At the bottom line, those with even a limited knowledge of history are constrained to recognize, as they witness the opposition suffered by the reprovers of sin in the contemporary church, that there really is little difference between yesterday and today. The reticence of so many to speak out boldly against wrong in our present day might be more justifiable if all God’s messengers through the ages, with the exception of Jesus, had suffered opposition and revilement by the majority. It might then be argued that the more human beings become like Jesus, the less antagonism they are likely to encounter. But alas, such is not the case. The fact that the Personification of love Himself was rejected by the majority and condemned to an ignominious death, is the ultimate rebuke to those who stubbornly cherish the illusion that a faithful Christian witness promises likeability, a career free of controversy, and a file full of good recommendations.
Years ago a close friend of mine, who had served as student body president on a large North American Adventist campus, used his influence to curtail the performances of a music group at the college whose specialty was “Christian” rock music. This friend of mine—now a professor at the SDA Theological Seminary at Andrews University—has one of the least offensive, most polite personalities I know, one who bends over backwards trying to avoid the wrong spirit. And yet the members of this music group despised and scorned his appeals, causing him no small agony as he wondered if perhaps he, not they, was more deserving of correction.
It is one thing if the written counsel of God forces us to re-examine our message or methods, but the mere unpopularity of what we say or do is no ground for such re-examination. It doesn’t seem to matter how often we repeat those Bible verses which remind us that the trademarks of deception in every age have always been sincerity, subtlety, and angelic loveliness (Prov. 14:12; II Cor. 11:14-15; II Thess. 2:9-11). We still seem to think, in our heart of hearts, that when Satan appears he will make himself obvious. If the students in the rock music group noted above had approached my friend under the influence of LSD, denouncing Christianity and taking God’s name in vain, perhaps my friend would have faced fewer doubts that his corrective efforts were necessary. But such a blatant manifestation of evil would not likely test the sanctity of believers. Only a subtle appeal—blending emotion, logic, a magnetic personality, and diabolical finesse—can truly make possible such a test.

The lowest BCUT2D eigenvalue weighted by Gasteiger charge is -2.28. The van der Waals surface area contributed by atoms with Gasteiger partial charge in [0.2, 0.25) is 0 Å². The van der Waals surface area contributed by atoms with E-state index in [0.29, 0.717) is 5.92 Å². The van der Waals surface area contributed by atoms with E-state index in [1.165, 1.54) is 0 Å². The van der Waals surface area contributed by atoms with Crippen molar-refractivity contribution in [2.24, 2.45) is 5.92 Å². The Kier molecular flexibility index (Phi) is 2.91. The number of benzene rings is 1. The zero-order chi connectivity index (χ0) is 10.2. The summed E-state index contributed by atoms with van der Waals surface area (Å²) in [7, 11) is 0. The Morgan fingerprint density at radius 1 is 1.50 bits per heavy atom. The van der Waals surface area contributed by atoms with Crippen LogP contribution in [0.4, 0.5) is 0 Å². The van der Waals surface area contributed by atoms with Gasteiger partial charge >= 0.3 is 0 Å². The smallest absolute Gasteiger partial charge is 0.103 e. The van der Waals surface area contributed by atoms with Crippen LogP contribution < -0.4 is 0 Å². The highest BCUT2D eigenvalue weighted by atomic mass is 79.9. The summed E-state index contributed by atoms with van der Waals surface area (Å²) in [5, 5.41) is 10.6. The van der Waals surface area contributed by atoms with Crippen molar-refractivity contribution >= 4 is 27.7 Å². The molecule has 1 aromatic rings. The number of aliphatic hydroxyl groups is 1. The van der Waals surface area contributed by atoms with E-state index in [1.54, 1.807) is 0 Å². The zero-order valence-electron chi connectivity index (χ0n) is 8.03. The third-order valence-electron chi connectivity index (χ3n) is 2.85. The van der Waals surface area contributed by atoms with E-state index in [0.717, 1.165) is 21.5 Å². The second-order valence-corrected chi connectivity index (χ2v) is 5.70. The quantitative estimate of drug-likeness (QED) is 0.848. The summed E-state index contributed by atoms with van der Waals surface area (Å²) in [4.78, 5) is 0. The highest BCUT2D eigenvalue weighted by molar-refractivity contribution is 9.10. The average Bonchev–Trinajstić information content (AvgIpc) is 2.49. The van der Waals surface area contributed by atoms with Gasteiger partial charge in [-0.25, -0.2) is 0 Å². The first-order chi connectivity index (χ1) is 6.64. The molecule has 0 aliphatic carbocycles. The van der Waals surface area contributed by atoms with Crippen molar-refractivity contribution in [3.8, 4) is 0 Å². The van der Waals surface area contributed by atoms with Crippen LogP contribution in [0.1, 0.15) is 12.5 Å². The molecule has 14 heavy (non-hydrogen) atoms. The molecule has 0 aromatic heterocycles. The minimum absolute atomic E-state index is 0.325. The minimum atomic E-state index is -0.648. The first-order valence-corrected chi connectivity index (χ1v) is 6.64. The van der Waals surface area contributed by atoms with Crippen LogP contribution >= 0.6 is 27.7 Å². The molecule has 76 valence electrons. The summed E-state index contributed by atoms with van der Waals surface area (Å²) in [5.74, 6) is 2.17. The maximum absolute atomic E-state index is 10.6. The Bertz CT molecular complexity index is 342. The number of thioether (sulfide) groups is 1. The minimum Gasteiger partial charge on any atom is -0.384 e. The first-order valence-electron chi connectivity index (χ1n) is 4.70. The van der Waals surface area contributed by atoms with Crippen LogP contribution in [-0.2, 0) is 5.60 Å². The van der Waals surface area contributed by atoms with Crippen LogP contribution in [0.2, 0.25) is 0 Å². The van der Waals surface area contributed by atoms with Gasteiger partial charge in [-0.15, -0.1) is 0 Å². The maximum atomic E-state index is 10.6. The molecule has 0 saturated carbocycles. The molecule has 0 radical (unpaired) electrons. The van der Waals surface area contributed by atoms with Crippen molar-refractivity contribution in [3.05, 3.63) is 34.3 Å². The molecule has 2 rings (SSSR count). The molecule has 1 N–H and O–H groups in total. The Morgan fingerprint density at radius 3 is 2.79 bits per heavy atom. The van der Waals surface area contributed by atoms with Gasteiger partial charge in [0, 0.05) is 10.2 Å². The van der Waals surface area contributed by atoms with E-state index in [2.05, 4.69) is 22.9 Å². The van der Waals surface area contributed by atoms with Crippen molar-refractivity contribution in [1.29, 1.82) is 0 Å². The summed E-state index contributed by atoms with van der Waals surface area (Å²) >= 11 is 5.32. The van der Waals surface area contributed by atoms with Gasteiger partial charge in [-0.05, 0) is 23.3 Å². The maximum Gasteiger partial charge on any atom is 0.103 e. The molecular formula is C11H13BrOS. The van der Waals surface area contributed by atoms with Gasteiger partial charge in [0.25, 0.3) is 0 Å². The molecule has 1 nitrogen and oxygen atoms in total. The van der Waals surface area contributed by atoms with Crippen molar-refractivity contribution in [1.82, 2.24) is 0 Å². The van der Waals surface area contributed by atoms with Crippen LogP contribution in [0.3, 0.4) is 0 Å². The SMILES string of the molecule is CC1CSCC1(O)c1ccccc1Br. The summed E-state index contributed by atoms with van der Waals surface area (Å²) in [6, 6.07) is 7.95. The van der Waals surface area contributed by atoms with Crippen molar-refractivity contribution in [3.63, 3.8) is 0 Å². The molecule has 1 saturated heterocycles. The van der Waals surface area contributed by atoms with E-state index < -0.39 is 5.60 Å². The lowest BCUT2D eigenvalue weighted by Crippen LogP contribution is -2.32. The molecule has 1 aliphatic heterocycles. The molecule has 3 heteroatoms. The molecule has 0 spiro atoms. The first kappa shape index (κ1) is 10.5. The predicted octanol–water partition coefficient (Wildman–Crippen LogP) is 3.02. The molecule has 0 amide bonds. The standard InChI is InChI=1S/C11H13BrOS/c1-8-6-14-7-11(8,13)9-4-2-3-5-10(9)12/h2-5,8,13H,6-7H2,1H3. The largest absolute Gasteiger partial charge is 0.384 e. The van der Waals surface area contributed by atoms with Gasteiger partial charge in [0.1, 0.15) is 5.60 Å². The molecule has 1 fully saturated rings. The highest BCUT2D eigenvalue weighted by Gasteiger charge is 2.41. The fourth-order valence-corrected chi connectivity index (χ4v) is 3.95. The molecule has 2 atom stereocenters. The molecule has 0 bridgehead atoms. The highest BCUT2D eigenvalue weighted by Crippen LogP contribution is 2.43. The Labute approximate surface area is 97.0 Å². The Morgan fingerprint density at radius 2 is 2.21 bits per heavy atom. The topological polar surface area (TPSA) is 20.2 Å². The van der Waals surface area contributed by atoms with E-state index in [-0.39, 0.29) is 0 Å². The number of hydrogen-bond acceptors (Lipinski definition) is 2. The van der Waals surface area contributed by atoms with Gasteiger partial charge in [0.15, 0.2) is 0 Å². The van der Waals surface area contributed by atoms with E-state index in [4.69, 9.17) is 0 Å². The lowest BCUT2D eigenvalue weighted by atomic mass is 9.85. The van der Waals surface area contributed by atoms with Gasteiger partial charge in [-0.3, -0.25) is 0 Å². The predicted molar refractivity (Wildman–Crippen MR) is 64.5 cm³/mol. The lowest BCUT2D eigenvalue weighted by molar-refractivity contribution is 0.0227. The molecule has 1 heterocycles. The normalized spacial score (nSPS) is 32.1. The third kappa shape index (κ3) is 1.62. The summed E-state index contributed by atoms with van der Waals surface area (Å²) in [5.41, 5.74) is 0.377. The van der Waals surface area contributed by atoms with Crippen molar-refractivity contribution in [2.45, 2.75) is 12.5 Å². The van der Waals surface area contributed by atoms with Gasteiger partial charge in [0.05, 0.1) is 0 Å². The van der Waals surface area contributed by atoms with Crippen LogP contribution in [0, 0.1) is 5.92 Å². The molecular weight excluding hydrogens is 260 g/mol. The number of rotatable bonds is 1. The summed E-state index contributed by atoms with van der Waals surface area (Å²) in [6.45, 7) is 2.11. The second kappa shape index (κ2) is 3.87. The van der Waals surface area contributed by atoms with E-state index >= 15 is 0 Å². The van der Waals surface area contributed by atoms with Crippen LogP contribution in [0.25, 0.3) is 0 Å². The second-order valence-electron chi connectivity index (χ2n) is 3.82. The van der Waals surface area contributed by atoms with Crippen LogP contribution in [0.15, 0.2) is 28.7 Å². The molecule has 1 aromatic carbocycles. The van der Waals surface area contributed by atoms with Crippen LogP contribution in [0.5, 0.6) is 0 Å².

The way God’s servants often wish for more explicit guidance in dealing with current issues is reminiscent of the fictitious American President in Allen Drury’s Advise and Consent, who wonders during a crisis just how each of his predecessors would have handled the situation:
They (his predecessors) never indicate by so much as a lifted eyebrow that they have heard, and of course they never deign to reply, now in this haunted hour or any other time, though when they ask him the same question he finds it easy enough to respond. He would have bought Louisiana, he would have broken the Bank of the United States, he would have put upon the South the moral burden of opening conflict, he would have taken Panama, he would have offered Fourteen Points and maneuvered the Japs into striking first and gone into Korea and sent the troops to Lebanon. He is willing enough to endorse what they have done; why can they never give him comfort, particularly when he needs it most? (9).
How often have we uttered similar words, to ourselves if to no other. We would never have left Adam’s side, we would have gone into Noah’s ark after the animals marched in, we would never have pitched our tents toward Sodom, murmured in the wilderness, offered our children to Molech, laughed with the mockers at Calvary, or exchanged the memorial of God’s creation for the “venerable day of the sun.” If only today’s issues were as delightfully simple!
But the Biblically informed, sanctified Christian understands that the issues of history were no easier in their time than those of today are for us, that God’s heroes have almost never been popular in their historical context, and that only when faith becomes sight and grace is lost in glory will the praise of multitudes be assured for God’s redeemed.
1. Scott Farris, Almost President: The Men Who Lost the Race But Changed the Nation (Guilford, CT: Lyons Press, 2012), p. 227.
2. Otto L. Bettmann, The Good Old Days—They Were Terrible (New York: Random House, 1974).
3. Ellen G. White, Patriarchs and Prophets, pp. 477-478.
4. Samuel Coleridge, quoted by Barbara Tuchmann, The March of Folly From Troy to Vietnam (New York: Alfred A. Knopf, 1984), p. 383.
6. White, Life Sketches, p. 196.
7. ----Patriarchs and Prophets, pp. 95-96.
8. ----Prophets and Kings, p. 141.
9. Allen Drury, Advise and Consent (Garden City, NY: Doubleday & Co, 1959), p. 451.